2. Real-time response. With mobile engagement in mind (and mobile devices in hand) data collection can start to approach what really happens in the moment, rather than being about flawed recall after the event. There are a number of new non-traditional research agencies capturing this real-time data, getting people to report service experiences, advertising exposure, and so on.
3. Engaged communities. Research communities have grown in popularity, providing banks and credit unions with a resource for fast and rich feedback on an ongoing, proactive basis, as well as a panel to tap into for specific questions. There are now many community platforms in the market, all offering similar functionality.
4. Passive data feeds. Some of the new tech firms emerging in the world of research track peoples’ actual behavior via mobile. (With their consent, of course!) This could involve geo-location, what they’re watching on TV, which sites they’re surfing online, and so on.
5. Short and sweet engagements. In a low-attention world, it is noticeable that research providers are using shorter lines of questioning, in a less formal, more conversational way. People don’t want to complete long surveys (unless they are very well incented). And technology lends itself to light-touch brevity.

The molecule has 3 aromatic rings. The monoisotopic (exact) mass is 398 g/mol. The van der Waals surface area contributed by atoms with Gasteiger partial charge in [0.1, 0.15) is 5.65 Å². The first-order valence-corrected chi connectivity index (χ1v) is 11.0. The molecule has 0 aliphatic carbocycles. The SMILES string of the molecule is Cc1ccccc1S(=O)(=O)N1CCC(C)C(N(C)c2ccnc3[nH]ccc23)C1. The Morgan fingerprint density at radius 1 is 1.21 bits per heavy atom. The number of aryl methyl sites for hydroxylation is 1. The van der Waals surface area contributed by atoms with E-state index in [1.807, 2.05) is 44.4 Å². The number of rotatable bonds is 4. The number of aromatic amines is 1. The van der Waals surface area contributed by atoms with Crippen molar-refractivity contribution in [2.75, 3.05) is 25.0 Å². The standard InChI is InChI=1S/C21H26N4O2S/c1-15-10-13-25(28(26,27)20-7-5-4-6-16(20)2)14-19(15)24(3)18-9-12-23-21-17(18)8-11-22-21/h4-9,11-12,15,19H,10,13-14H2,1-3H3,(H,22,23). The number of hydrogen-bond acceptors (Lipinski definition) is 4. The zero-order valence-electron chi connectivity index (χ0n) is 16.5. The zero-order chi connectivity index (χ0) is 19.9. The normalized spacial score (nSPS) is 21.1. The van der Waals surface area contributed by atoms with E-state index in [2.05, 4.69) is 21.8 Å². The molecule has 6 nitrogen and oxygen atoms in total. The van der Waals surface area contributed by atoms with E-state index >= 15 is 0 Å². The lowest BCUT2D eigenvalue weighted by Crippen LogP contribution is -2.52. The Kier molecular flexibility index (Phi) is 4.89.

6. Move from structured to unstructured questions. Rather than asking everything on a pre-configured scale (“marks out of 10”) these approaches allow the customer to express themselves in their own words, perhaps through open ended text responses or short videos.
7. Scalability advantages. Simply, you can get far more data, faster, for less money. That is the trend in all things, but it is disrupting the more traditional model of contained survey samples. The downside is you then have to find a way of analyzing it all.
8. Multiple data sources. We’re awash with earned data sources such as social, and they are increasingly used as a reservoir of potential insight. The upside: It’s super cheap, readily available and very large. The downside: It’s extremely noisy, and it’s made up of atypical people behaving atypically. This means strategists often need to triangulate earned feedback with more representative feedback from paid-for research.
9. Automated analytics. AI and machine learning tools can help make sense of all this. Analytics firms, including research agencies, are increasingly deploying these tools to find and make sense of patterns in data. This is relatively easy when data is structured. However, you just need a lot of computing power to crunch through the 1s and 0s. It is less so if it’s unstructured (natural language text and visuals). The latter requires not only highly sophisticated algorithms, but also significant human interpretive expertise – data artistry, in short.